Mortgage appetite rises

Appetite for mortgages has risen for the first time in two years, unofficial data show, offering hope that home prices may lift in the months ahead.

Mortgage inquiries rose in 1.5 per cent in the first quarter of 2012, compared to the first quarter of 2011, according to Veda’s Consumer Credit Demand Index. They ticked up 0.2 per cent from the fourth quarter of 2011 to the first quarter of 2012.

“Turning points in mortgage inquiries usually occur one to three quarters ahead of turning points in house prices, an early warning sign which could indicate that after a continued decline, mortgage inquiries may have bottomed out,” said Angus Luffman head of consumer risk at credit data company Veda.

Mr Luffman said mortgage inquires are “closely related” to the number of housing finance approvals.

A combination of interest rate uncertainty, worries about the global economy and the pervasive lack of affordability has helped lower capital city home values by 4.4 per cent in the year to March according to RP Data. Home prices rose 0.2 per cent in March following two official rate cuts at the end of 2011.

Despite the hopeful sign on mortgage inquiries, other readings on the property market suggest that headwinds remain.

Official Australian Bureau of Statistics data showed that after the number of seasonally adjusted owner-occupied loans rose for nine months ending December 2011, they began to fall again in the new year, dropping by 2.5 per cent in February.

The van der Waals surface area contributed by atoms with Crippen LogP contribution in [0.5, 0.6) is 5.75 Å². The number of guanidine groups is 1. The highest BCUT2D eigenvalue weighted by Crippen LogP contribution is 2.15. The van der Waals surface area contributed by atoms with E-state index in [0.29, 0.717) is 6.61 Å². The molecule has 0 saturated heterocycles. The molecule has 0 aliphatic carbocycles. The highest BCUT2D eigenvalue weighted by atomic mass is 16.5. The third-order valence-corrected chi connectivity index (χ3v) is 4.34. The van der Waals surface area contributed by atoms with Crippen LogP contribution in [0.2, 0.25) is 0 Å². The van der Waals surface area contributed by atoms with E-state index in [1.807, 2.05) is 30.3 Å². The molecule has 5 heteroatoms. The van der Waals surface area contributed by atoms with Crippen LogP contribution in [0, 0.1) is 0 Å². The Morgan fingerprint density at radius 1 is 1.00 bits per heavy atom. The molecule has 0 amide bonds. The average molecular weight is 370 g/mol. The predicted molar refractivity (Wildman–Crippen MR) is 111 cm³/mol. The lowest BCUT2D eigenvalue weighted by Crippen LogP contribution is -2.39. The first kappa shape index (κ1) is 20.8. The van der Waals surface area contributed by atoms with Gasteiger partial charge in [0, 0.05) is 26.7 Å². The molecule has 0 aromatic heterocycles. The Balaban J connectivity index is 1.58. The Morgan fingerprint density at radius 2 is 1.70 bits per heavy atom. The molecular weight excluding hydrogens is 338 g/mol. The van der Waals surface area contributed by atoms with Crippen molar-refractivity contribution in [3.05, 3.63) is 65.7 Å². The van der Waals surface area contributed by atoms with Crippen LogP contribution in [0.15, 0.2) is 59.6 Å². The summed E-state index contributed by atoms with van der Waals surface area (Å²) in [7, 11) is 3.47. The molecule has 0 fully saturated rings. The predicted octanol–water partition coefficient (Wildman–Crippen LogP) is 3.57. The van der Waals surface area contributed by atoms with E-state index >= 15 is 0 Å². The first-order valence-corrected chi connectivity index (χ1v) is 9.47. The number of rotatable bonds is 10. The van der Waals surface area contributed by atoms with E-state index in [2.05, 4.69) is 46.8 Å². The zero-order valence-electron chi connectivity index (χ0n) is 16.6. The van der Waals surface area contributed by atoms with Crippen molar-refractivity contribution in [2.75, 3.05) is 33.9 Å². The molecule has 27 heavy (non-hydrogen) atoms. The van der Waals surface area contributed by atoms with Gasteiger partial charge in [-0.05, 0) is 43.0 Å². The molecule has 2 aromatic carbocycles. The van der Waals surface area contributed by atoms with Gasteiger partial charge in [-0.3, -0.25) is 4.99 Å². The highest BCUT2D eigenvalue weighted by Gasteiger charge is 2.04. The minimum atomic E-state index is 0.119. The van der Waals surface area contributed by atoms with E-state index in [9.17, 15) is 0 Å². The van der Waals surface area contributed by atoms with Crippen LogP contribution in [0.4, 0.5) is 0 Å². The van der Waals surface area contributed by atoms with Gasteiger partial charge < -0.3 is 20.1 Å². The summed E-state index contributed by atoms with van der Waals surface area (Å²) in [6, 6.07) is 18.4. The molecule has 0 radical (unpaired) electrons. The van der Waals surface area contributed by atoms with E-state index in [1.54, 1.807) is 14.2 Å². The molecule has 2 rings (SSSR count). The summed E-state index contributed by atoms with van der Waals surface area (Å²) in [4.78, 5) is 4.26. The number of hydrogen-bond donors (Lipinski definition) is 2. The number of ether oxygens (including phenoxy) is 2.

While Australia has avoided the sharp house price falls seen in other Western economies during the financial crisis, households have spurned borrowing in favour of paying down debt. These factors have slowed the housing construction sector to a crawl in some areas.

Veda said overall consumer credit dropped by 4.8 per cent in the year to March, while credit card applications sank by 8 per cent in the same period. Personal loans applications also slipped by 1.4 per cent in the year to March.

“Household savings are growing and credit growth is weakening,” said Moody’s’s analyst Matthew Circosta. “This could run for several more years.”

Total household debt, which peaked at 154.4 per cent of household disposable income in the middle of 2010, has slowly fallen under 150 per cent of household disposable income, he said.

Even through troubles remain for the housing market, Mr Circosta said economic fundamentals still remain supportive for rising home prices if further Reserve Bank cuts are passed along to consumers.

The RBA is widely expected to lower the official interest rate to 4 per cent on May 1, although whether or not banks pass the cuts on in full remains an open question.

“The key to a sustained upturn in Australian house prices is a recovery in confidence,” he said. “That may not occur while the news from Europe remains downbeat and local media bash the domestic economy’s weak spots.”

Mr Circosta also noted that auction clearance rates have begun to turn up lately, which often coincides with rising house prices.

Melbourne’s auction clearance rate rose to 59 per cent last weekend in Melbourne from 54 per cent the weekend before, according to the Real Estate Institute of Victoria. In Sydney, they were 59 per cent up from 55.5 per cent, according to Fairfax-owned Australian Property Monitors.

Chris Zappone,

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